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Kenneth Wood

From Adventist Review, September 3, 1981.

Wood, Kenneth H., Jr. (1917–2008)

By Michael W. Campbell


Michael W. Campbell, Ph.D., is North American Division Archives, Statistics, and Research director. Previously, he was professor of church history and systematic theology at Southwestern Adventist University. An ordained minister, he pastored in Colorado and Kansas. He is assistant editor of The Ellen G. White Encyclopedia (Review and Herald, 2013) and currently is co-editor of the forthcoming Oxford Handbook of Seventh-day Adventism. He also taught at the Adventist International Institute for Advanced Studies (2013-18) and recently wrote the Pocket Dictionary for Understanding Adventism (Pacific Press, 2020).

First Published: October 19, 2020

Kenneth H. Wood, Jr., served as editor of the denomination’s flagship periodical, Adventist Review (1966-1982), and chair of the Ellen G. White Board of Trustees (1980-2008). His influence in these positions of high responsibility served as a conservative counterweight to forces that he regarded as detrimental to the church’s historic beliefs and mission.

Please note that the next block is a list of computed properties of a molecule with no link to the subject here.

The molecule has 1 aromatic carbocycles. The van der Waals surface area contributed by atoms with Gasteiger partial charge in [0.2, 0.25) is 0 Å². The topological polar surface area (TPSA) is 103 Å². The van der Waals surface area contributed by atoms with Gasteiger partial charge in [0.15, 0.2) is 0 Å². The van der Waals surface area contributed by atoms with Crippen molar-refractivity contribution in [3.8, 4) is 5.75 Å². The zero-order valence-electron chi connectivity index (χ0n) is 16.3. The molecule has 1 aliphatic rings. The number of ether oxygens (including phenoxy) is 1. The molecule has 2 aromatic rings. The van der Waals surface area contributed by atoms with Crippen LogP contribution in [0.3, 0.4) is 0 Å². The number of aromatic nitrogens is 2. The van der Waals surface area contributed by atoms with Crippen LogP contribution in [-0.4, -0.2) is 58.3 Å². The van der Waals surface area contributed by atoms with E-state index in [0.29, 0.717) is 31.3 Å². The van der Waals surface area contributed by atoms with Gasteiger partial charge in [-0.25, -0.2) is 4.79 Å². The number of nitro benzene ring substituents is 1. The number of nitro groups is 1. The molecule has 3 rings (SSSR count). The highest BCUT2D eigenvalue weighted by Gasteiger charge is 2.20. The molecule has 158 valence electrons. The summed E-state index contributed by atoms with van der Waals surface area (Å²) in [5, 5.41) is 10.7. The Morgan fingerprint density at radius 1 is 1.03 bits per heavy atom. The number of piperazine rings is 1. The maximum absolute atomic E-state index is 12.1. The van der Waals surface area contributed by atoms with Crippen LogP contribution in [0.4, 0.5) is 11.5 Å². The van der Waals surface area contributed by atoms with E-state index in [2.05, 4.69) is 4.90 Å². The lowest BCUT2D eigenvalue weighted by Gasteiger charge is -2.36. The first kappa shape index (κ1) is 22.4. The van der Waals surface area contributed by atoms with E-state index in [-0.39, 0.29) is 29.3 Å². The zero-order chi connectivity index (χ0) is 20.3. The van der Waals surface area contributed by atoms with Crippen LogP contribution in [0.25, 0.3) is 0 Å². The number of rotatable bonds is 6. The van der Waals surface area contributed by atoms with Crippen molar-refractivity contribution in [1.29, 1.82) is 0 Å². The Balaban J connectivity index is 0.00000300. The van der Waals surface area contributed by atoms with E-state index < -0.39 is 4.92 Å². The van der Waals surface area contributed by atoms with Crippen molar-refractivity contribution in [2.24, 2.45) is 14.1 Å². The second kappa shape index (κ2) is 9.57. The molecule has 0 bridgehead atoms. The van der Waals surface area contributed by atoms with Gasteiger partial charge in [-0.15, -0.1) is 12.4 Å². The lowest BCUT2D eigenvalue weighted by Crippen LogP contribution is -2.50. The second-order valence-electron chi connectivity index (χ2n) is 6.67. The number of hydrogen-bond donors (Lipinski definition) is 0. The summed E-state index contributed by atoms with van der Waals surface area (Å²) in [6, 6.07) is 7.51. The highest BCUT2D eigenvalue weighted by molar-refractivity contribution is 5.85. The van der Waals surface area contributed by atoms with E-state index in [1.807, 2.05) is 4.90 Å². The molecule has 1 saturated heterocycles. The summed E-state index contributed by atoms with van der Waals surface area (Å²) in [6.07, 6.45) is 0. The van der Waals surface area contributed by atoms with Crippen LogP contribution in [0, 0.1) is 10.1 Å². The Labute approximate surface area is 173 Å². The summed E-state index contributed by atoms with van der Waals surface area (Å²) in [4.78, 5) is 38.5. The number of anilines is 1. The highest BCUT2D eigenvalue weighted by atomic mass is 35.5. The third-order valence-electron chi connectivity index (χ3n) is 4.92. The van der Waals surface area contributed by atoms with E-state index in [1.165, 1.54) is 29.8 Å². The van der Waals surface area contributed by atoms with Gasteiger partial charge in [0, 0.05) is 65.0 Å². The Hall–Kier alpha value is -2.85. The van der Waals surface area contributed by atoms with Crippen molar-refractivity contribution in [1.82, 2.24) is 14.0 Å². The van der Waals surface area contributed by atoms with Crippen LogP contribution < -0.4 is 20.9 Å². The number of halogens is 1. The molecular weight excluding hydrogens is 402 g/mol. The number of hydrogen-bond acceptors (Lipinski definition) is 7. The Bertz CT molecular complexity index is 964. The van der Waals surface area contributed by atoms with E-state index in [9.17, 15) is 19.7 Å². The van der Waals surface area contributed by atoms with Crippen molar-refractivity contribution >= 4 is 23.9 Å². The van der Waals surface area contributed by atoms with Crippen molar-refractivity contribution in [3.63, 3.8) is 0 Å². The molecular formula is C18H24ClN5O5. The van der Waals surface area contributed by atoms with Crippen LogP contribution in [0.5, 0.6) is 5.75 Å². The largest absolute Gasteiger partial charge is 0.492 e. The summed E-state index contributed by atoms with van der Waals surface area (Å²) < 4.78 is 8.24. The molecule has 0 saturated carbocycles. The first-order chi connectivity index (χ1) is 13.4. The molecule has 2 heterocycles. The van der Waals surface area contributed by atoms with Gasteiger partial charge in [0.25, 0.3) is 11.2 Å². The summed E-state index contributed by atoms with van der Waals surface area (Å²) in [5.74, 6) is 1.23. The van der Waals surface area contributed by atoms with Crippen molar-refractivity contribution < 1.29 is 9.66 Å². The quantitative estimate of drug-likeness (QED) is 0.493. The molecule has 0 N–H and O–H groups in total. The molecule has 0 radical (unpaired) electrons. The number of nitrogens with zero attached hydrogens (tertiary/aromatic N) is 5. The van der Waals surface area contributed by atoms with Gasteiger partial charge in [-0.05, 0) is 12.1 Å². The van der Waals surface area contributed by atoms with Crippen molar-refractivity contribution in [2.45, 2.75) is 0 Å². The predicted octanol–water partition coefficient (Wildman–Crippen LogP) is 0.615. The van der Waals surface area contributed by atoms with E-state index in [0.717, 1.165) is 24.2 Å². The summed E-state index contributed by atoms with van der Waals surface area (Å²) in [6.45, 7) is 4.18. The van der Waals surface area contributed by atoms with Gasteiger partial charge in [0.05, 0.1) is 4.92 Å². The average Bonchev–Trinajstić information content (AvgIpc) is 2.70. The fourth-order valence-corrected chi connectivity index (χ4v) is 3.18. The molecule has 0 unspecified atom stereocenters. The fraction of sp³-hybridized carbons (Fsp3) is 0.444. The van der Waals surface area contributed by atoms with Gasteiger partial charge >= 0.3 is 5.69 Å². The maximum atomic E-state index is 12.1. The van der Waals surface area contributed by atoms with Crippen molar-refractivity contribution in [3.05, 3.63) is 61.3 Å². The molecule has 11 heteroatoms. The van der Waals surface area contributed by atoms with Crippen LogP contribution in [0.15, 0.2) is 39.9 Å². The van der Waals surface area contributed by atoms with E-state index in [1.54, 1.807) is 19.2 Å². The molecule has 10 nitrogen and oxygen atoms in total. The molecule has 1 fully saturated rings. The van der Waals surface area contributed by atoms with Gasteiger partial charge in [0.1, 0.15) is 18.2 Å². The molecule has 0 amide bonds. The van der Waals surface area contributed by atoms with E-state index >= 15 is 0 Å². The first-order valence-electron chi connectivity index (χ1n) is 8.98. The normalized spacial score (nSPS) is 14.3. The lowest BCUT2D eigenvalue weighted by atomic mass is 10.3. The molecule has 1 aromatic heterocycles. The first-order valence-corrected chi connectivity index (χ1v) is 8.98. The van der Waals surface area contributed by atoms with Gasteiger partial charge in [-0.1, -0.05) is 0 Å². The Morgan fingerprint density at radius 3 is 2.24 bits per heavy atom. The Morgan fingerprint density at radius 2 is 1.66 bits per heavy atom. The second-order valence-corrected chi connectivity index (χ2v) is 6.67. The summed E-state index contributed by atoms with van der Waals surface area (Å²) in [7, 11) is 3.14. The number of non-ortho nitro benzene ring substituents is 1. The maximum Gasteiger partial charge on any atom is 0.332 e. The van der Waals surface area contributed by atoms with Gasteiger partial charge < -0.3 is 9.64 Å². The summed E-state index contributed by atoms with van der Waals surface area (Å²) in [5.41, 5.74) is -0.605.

Early Life

Born at the Red Cross Hospital in Shanghai, China on November 5, 1917, Kenneth H. Wood, Jr. was the second child of missionaries Kenneth H. Wood (1891-1964) and Florence Nightingale Whipple Wood (1884-1967). Kenneth’s older sister and only sibling, Janet Evangeline Wood (Chalmers) (1915-2011) was also born in China.1

Their parents had met in southern California where Florence, recently graduated from Union College in Nebraska was working as a bookkeeper at Glendale Sanitarium. Kenneth was an orderly at the Battle Creek Sanitarium who moved west to engage in soul-winning work. They married in 1912 and soon afterward left for mission service in China. Wood served as director of the Kiangsu Mission, then later as superintendent of the East China Union and Manchurian Union. Florence served as Sabbath School secretary. They remained in China until 1941 when war-time conditions necessitated their evacuation.2

During his youth, Kenneth, Jr., learned to speak Shanghainese and Mandarin fluently. In later years he attributed his firm commitment to the Adventist message and Ellen White’s writings to his early mission experience. Work in print media, a theme of Kenneth’s life, began early when he was given the task of setting type for the China Division Reporter, working directly under missionaries C. C. Crisler (1877-1936), and his wife, Minnie (1874-1963), who was also his English teacher.3